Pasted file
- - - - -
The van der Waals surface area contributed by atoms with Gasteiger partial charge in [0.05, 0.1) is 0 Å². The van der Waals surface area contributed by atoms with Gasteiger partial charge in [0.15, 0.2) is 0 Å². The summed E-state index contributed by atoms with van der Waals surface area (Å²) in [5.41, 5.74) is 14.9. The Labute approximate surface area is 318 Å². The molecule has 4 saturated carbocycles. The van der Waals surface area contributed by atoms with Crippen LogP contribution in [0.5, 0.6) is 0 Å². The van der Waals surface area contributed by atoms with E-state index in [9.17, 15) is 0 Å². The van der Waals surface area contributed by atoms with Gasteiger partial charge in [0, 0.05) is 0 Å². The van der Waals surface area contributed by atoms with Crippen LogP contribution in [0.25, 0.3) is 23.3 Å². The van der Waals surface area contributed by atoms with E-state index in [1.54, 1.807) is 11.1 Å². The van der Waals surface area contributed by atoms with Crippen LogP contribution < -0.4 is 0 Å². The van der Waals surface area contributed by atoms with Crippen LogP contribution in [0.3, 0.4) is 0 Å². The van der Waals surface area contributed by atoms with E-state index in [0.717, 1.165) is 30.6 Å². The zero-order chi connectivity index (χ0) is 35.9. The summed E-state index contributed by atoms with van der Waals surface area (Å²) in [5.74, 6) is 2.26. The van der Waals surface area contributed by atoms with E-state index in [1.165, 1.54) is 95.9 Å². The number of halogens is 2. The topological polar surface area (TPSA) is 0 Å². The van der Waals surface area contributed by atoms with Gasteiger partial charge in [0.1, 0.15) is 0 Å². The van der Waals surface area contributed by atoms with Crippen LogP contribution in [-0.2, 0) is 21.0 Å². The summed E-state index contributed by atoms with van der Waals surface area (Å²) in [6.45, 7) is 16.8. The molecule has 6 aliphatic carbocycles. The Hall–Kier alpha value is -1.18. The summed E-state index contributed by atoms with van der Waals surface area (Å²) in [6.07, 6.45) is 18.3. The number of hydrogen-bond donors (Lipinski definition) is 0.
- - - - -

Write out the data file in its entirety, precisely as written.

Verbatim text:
The van der Waals surface area contributed by atoms with Gasteiger partial charge in [0.05, 0.1) is 0 Å². The van der Waals surface area contributed by atoms with Gasteiger partial charge in [0.15, 0.2) is 0 Å². The summed E-state index contributed by atoms with van der Waals surface area (Å²) in [5.41, 5.74) is 14.9. The Labute approximate surface area is 318 Å². The molecule has 4 saturated carbocycles. The van der Waals surface area contributed by atoms with Crippen LogP contribution in [0.5, 0.6) is 0 Å². The van der Waals surface area contributed by atoms with E-state index in [9.17, 15) is 0 Å². The van der Waals surface area contributed by atoms with Gasteiger partial charge in [0, 0.05) is 0 Å². The van der Waals surface area contributed by atoms with Crippen LogP contribution in [0.25, 0.3) is 23.3 Å². The van der Waals surface area contributed by atoms with E-state index in [1.54, 1.807) is 11.1 Å². The van der Waals surface area contributed by atoms with Crippen LogP contribution < -0.4 is 0 Å². The van der Waals surface area contributed by atoms with Crippen LogP contribution in [0.3, 0.4) is 0 Å². The van der Waals surface area contributed by atoms with E-state index in [0.717, 1.165) is 30.6 Å². The zero-order chi connectivity index (χ0) is 35.9. The summed E-state index contributed by atoms with van der Waals surface area (Å²) in [5.74, 6) is 2.26. The van der Waals surface area contributed by atoms with E-state index in [1.165, 1.54) is 95.9 Å². The number of halogens is 2. The topological polar surface area (TPSA) is 0 Å². The van der Waals surface area contributed by atoms with Gasteiger partial charge in [0.1, 0.15) is 0 Å². The van der Waals surface area contributed by atoms with Crippen LogP contribution in [-0.2, 0) is 21.0 Å². The summed E-state index contributed by atoms with van der Waals surface area (Å²) in [6.45, 7) is 16.8. The molecule has 6 aliphatic carbocycles. The Hall–Kier alpha value is -1.18. The summed E-state index contributed by atoms with van der Waals surface area (Å²) in [6.07, 6.45) is 18.3. The number of hydrogen-bond donors (Lipinski definition) is 0.